Rescued: 1996

Rodney was born on November 25, 1994, at the Laboratory for Experimental Medicine and Surgery in Primates (LEMSIP), a biomedical research laboratory in New York that has since been closed. Separated at birth from his mother, he was raised with other infant chimpanzees by human caretakers. Although such maternal deprivation is extremely difficult for a young primate, the big-eared, goofy-faced Rodney has always been a prankster and clown who’s good-natured with both humans and chimpanzees.

Growing up, Rodney had trouble discerning when his companions were not in the mood to play (he was always in the mood). He taunted and hassled them, throwing things their way or slapping the ground until they’d chase him (his antics were more annoying and obnoxious than aggressive or violent). Never mind if they were angry—it was all a game to him. During his early days at the PRC, Rodney was well taken care of by Zulu, who treated him as her own child: she played with him, defended him in spats, and even brought him into her nest at night.

Rodney and Ike have always been close friends, and often support each other when fights break out. But as the least dominant of the males, Rodney is often roughed up in disputes with the others, sometimes leaving him with painful cuts and gouges. All in all, though, he seems to be a happy chimp, and lets out memorable grunts of glee when new toys or treats are handed out.

Happy World Chimpanzee Day!

Today is World Chimpanzee Day – a day to celebrate all chimpanzees, wild and captive. We want to spend today highlighting and honoring the nine chimpanzees who call the PRC home! Each chimp is a unique individual with their own likes, dislikes and interests, and we...

Join our Primate Pal Family

Get to know one of the PRC residents while supporting their daily needs through a symbolic adoption. As a nonprofit sanctuary, our fundraising efforts can never cease! Although we are incredibly grateful that each resident at the PRC now has a Pal, we will always...

Sharing the Love

Happy Valentine’s Day! At the Primate Rescue Center, we are so fortunate to have supporters who show us love. Whether it’s by sharing our social media posts, donating to our fundraisers or sending goodies for the primates – we feel the love! We are so grateful and...

Reading into the Chimpanzee

A primatology book analysis and comparison to the PRC's chimps by Taylor Luken. Five to seven million years ago in Africa, humanity (Homo sapiens) and the African great ape known as the chimpanzee (Pan troglodytes) ceased sharing common ancestors. Our evolutionary...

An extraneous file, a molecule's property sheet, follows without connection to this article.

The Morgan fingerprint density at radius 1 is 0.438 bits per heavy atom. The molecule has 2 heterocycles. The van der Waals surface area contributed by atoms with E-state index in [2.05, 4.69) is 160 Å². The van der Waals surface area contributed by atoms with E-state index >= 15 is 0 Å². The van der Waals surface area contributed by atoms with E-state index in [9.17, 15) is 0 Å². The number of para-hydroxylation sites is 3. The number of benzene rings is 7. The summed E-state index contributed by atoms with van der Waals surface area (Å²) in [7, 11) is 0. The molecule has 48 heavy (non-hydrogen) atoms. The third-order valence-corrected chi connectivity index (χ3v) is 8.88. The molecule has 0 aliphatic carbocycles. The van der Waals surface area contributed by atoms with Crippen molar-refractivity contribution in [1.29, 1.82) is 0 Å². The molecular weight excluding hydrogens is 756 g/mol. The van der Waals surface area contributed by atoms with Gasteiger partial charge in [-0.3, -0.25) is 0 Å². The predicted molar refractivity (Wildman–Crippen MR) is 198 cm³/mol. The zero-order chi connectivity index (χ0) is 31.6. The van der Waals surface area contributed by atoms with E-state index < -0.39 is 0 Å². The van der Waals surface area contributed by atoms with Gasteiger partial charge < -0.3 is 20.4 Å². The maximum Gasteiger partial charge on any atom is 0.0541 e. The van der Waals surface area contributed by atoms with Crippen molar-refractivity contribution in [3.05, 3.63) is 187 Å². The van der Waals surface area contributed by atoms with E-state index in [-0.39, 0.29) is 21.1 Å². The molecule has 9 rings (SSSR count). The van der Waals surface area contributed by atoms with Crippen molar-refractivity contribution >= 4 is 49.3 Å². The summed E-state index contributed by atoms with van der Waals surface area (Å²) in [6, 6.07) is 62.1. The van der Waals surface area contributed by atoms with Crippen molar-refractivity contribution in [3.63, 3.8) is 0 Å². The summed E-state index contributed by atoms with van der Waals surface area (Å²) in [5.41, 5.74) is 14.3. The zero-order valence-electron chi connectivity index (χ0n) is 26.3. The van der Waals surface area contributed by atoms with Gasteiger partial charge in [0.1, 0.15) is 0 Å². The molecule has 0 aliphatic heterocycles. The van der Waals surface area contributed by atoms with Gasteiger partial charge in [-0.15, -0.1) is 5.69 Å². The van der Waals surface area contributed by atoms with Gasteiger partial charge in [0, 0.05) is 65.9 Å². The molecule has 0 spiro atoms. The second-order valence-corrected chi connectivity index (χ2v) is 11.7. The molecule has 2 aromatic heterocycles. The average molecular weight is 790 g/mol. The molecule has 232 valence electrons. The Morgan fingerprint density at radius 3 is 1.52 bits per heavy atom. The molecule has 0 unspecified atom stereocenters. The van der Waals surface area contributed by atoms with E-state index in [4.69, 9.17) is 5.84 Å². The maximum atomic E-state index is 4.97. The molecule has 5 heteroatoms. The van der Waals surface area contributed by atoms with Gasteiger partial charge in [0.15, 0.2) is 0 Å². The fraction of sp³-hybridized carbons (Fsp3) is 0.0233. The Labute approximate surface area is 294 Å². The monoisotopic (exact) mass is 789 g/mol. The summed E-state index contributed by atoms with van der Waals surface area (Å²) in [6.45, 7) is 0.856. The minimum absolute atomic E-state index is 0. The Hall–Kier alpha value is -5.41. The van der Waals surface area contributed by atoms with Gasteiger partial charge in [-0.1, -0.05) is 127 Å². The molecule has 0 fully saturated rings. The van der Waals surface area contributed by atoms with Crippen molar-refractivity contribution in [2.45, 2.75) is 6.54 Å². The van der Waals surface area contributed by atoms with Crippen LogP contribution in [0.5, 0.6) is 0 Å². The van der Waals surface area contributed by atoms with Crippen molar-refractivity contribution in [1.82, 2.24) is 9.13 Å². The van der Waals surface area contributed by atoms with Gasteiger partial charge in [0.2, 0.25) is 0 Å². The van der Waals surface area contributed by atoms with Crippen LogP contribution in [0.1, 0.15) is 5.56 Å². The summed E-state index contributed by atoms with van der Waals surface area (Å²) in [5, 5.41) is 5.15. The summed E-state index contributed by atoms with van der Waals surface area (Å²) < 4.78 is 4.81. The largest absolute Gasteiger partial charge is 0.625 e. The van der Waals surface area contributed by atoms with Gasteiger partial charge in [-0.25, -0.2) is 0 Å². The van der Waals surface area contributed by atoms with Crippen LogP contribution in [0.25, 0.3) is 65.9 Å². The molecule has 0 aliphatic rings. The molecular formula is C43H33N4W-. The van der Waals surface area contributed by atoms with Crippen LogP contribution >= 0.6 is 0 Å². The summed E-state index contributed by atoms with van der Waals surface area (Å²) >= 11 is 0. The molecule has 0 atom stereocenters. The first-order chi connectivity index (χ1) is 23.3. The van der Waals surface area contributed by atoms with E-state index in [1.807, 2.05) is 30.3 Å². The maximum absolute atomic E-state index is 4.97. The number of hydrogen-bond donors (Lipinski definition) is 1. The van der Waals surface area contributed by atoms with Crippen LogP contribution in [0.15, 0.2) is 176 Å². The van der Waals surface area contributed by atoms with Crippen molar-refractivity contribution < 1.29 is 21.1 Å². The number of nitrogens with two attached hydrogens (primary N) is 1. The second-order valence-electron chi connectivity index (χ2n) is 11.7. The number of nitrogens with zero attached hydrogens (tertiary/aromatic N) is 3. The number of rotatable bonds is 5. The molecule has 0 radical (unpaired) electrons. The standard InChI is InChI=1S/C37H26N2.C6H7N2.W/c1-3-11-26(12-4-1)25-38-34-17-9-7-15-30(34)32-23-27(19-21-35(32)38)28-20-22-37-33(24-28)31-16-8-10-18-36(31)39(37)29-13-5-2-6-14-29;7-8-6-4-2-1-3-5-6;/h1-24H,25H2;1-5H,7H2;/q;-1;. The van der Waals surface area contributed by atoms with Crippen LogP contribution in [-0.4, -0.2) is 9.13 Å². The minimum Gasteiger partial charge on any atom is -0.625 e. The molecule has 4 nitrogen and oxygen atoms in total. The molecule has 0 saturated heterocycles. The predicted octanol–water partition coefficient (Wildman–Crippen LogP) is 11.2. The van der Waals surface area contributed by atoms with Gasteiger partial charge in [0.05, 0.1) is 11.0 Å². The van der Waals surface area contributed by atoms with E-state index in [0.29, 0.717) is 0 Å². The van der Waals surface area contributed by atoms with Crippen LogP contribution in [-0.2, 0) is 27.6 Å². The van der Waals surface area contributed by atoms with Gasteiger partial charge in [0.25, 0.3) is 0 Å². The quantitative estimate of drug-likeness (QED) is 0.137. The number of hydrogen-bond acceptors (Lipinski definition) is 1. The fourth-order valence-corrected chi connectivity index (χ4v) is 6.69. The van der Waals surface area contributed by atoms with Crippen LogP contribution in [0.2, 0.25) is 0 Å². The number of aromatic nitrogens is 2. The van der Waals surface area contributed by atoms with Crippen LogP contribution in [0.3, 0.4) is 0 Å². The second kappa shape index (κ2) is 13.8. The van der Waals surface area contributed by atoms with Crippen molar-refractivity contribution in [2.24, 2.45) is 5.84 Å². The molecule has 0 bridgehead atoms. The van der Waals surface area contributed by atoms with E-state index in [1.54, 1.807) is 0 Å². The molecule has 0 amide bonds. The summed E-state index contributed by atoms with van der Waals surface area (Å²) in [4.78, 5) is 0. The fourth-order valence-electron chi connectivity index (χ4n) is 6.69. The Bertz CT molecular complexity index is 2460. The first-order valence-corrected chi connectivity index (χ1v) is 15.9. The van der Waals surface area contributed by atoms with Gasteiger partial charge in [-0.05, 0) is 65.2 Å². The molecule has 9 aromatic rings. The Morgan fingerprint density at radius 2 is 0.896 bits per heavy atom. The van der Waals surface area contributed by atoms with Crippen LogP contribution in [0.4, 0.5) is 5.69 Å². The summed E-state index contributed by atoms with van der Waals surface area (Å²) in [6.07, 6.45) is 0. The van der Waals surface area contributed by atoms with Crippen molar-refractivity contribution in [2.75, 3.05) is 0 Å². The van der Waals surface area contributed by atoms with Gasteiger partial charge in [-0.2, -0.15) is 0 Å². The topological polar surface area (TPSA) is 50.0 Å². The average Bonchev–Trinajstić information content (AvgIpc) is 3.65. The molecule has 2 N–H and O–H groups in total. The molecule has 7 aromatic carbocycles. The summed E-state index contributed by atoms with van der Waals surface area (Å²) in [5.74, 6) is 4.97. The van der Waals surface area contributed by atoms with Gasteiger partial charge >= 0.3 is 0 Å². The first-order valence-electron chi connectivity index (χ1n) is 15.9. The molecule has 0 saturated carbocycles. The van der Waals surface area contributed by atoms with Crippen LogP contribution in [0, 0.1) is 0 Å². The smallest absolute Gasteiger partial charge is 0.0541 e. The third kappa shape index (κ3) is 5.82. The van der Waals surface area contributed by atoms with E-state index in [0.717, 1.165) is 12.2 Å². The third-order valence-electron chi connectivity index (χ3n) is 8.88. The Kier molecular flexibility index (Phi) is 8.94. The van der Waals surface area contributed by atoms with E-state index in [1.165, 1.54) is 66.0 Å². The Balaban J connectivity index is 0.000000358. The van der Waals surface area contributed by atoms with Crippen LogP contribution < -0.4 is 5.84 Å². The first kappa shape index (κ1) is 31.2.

Unbreakable Bond

Zulu Chimpanzee is a former pet from Georgia who arrived at the PRC in 1998 as part of the Dahlonega Five. In this former pet situation, Zulu, along with Donald, Hazel, Victoria, and Debbie, was confined to a small, windowless concrete bunker for more than a decade...

A Mother’s Love

When we think of Mother’s Day, it’s usually a day to spend time with mothers and show them our appreciation and love. But not everyone is that lucky. Human, ape, and monkey alike, some of us aren’t able to be with our mother on this special day. Most primates...

Merry Chimpmas!

If you follow the Primate Rescue Center on social media, you probably know that every year around Christmas we like to put together a “Chimpmas list” for the chimps! This year the chimps thought long and hard about what they would like, and then...

A Splashtastic Summer!

The weather here in Nicholasville, KY has been scorching this summer! The primates love to cool off with tasty frozen treats, like homemade juice pops or frozen grapes, but their favorite way to beat the heat is with a pool party! Inside each monkey enclosure are...

Spring Fever

The chimps are kissing winter goodbye and embracing sun-filled days spent lounging, grooming and playing in their massive outdoor enclosure. What better way to ring in springtime festivities than by throwing the first outdoor chimp party of the season? Our...

The LEMSIP Chimps

In 1996, New York University made the decision to close down the Laboratory for Experimental Medicine & Surgery in Primates (LEMSIP), which at the time housed nearly 200 chimpanzees and an even larger number of monkeys. All the animals needed to be...